How to Start a Title Loan Company

by Duncan Jenkins ; Updated September 26, 2017

A title loan company provides loans to customers by using a car title as collateral. These businesses can be profitable as interest is assessed to the loans, but they can also be risky because of default. Starting a title loan company requires a thorough knowledge of state lending restrictions.

Step 1

Assess your goals. A profitable title loan business is based mostly on sound loans; that is, by lending to customers with a shaky credit history simply to get the upfront fees and a small amount of interest (in other words, expecting a default) you set up a default trend that will sink your business. Instead, market your business to customers in need of cash due to a temporary hardship, not a permanent one.

Step 2

Analyze the title loan business in general and specific to your geographic area. Investigate the types of vehicles commonly used as collateral and why. Determine how mileage affects value and how certain brands retain resale values. Research interest rates offered at competing businesses and determine how much a new business could charge without losing customers and remaining profitable.

Step 3

Seek advice from others in the business. Remember, competitors in the area will not talk to a potential new title loan business owner; instead, check online for businesses in other areas that will not be in direct competition with your business. Ask questions pertaining to default rates based on credit scores. Also ask these business owners about how a brand of car can relate to the length of a loan offered.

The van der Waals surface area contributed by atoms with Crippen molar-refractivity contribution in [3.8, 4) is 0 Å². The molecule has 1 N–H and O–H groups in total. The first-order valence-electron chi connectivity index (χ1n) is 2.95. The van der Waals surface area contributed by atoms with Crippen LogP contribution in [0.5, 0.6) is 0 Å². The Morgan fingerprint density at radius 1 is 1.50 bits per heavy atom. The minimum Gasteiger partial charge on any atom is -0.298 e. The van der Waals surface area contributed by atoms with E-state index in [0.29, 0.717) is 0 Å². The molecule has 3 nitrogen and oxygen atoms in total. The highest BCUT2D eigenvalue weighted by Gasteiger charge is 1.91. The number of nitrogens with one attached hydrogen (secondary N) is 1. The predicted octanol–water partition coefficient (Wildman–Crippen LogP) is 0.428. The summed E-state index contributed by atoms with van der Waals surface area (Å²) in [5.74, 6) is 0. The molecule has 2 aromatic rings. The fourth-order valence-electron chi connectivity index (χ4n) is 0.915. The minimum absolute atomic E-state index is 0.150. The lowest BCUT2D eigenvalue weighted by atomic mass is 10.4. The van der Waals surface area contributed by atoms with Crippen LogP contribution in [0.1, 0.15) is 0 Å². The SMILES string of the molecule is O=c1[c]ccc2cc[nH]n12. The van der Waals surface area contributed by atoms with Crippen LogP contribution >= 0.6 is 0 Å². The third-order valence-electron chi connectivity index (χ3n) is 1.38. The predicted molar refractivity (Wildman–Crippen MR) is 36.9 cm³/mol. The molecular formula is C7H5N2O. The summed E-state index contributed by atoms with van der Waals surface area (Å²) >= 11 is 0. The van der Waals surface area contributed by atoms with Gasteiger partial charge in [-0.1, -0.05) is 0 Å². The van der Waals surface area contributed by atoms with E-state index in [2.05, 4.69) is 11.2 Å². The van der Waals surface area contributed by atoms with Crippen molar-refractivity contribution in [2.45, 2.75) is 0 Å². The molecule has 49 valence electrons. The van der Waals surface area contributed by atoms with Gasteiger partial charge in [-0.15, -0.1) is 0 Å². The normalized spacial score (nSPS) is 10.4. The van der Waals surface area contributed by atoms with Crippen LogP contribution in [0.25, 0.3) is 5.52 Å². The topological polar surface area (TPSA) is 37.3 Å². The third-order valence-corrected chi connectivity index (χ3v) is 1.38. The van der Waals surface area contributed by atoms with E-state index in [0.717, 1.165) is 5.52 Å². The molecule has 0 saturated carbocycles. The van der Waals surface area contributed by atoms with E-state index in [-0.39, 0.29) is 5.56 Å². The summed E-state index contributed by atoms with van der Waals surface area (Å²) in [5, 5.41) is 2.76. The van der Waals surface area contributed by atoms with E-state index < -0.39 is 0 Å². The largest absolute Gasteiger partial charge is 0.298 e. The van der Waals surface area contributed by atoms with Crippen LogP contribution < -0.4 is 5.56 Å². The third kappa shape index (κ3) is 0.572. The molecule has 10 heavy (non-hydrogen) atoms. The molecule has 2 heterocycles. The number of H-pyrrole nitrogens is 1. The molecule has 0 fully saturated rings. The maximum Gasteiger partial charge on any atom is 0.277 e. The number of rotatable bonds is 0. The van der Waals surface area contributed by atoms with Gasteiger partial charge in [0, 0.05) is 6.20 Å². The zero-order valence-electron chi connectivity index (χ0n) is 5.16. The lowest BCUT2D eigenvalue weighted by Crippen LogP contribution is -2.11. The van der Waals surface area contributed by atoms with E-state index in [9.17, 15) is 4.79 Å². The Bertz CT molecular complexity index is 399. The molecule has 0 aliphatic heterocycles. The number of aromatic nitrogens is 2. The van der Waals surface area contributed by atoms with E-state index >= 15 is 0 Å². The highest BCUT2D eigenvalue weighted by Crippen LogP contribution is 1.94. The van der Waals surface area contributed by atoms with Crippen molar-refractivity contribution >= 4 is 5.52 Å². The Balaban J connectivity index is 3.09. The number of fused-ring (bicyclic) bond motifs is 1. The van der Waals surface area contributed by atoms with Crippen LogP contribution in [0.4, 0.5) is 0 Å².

Step 4

Consider a franchise. Some successful title loan companies have established franchise programs that work from the same business plan.

Step 5

Write a business plan based on the information garnered through research. Develop a spectrum of vehicles that you are comfortable collateralizing (based on mileage, brand and Carfax reports), account for up-front costs like rent, supplies (computers, furniture, lending software). Remember to think long-term by seeking profitable loans from customers with strong credit histories, thereby reducing your default rate.

About the Author

Based in Eugene, Ore., Duncan Jenkins has been writing finance-related articles since 2008. His specialties include personal finance advice, mortgage/equity loans and credit management. Jenkins obtained his bachelor's degree in English from Clark University.

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